Faces aren't set in stone, despite what your local grump seems to demonstrate to the contrary. Practice feeling resentful every day for a decade and see what kind of mask, I mean face, you end up with. I wouldn't recommend it.
We normally don't think of our faces as carrying tension, but oh baby, they do. As you no doubt know, being such visual creatures, humans draw tons of information from the facial cues of others. How we face the world, the face we "in-habit", effects how others (you know: them) think of and interact with us, and more importantly, how we think and interact with ourselves.
Break apart tensions in the face and you begin to break apart your ideas about your face, among other things.
That's quite an assertion. Personally, I'm very much in the, "Yeah, yeah, cut the crap and show me already" camp. The best argument in the world doesn't mean much if you can't take it out in the world and apply it. I hate convincing, opinions, and endless yammering (although I'm ashamed to admit I sometimes enjoy arguing, especially if it's against a position I agree with). So boring. Your direct experience is your most valuable guide:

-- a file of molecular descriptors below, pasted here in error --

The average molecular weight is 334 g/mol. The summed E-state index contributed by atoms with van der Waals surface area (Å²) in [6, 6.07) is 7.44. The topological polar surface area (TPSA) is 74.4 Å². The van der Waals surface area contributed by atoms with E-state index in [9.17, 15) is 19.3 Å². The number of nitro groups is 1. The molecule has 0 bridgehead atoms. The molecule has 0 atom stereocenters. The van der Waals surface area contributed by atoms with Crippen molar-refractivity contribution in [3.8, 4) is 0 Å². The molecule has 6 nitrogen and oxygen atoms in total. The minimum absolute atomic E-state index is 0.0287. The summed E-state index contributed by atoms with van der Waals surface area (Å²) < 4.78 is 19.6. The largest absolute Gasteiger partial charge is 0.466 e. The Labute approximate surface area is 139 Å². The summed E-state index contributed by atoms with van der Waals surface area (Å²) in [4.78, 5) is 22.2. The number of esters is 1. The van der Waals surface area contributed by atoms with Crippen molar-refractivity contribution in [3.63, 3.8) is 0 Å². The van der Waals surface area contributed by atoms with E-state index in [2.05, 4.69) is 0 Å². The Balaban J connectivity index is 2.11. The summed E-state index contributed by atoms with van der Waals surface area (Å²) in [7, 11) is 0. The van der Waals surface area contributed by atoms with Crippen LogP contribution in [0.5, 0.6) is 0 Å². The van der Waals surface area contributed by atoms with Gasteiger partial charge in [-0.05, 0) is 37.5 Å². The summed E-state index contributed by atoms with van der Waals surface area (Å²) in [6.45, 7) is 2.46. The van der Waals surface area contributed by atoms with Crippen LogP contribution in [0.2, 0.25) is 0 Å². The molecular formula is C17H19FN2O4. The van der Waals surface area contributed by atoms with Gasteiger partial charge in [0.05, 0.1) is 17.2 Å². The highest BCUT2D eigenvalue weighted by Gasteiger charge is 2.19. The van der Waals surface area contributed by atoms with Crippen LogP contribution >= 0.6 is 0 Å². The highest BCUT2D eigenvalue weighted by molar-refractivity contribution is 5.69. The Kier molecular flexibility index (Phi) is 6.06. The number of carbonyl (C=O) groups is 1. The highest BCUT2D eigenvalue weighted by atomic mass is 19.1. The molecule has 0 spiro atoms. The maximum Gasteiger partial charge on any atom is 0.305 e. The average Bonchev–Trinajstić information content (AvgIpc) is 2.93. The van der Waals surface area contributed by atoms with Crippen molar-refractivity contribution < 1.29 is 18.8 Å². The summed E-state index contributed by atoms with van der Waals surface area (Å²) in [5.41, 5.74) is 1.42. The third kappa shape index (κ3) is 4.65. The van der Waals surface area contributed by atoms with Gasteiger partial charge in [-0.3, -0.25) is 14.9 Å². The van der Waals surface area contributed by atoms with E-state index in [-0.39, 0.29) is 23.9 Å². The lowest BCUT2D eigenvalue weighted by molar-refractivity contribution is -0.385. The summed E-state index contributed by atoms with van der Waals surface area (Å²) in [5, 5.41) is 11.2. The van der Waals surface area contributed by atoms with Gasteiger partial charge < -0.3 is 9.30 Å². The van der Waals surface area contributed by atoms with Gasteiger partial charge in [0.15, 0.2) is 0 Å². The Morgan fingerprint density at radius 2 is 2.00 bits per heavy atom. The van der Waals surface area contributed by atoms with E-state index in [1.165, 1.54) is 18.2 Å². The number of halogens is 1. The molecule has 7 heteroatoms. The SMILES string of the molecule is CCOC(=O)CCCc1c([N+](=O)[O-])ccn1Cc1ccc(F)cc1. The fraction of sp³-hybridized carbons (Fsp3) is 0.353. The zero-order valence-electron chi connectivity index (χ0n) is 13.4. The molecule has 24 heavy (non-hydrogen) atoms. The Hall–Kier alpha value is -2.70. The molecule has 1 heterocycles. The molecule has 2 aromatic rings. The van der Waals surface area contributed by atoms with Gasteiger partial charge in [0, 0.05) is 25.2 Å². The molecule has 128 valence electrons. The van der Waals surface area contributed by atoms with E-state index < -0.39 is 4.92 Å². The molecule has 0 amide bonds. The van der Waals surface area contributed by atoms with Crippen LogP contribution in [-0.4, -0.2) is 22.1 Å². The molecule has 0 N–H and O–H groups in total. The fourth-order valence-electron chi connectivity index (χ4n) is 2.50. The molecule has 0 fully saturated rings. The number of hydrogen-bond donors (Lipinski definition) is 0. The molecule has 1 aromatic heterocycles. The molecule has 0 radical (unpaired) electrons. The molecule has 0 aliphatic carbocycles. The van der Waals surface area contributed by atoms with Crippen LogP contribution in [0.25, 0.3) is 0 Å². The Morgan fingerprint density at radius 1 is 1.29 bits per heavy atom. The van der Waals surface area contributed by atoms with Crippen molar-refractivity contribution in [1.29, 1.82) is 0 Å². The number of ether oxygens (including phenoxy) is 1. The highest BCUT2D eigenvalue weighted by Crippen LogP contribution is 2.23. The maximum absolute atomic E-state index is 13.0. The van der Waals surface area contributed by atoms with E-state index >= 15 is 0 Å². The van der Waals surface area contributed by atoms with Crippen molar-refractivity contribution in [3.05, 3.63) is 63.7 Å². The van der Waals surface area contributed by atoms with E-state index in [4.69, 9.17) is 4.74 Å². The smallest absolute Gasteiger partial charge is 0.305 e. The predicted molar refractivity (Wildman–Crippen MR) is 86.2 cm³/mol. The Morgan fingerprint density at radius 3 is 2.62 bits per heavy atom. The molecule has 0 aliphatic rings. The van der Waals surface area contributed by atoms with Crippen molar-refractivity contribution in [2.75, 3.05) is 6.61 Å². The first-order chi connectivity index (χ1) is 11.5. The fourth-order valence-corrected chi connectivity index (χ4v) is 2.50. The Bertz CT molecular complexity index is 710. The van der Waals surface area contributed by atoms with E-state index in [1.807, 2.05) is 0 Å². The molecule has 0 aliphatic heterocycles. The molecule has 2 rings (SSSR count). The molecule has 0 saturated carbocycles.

Five minutes is all it takes to verify for yourself. Over time, doing the face stretch for five minutes a day will build permanent pathways from tension to relaxation in your body.
You can drop your chronic feelings of over-preparedness and background emergency (I'm talking to everyone else, of course, of course), and get a clearer picture of what the hell is really going on around you, and what you would really enjoy doing.
Slow down. Stretch your face. Do it each morning for a week (35 minutes! my god!) as an experiment and see what happens. Or not. Face it, you don't need to.
Nathan Woods, editor/overlord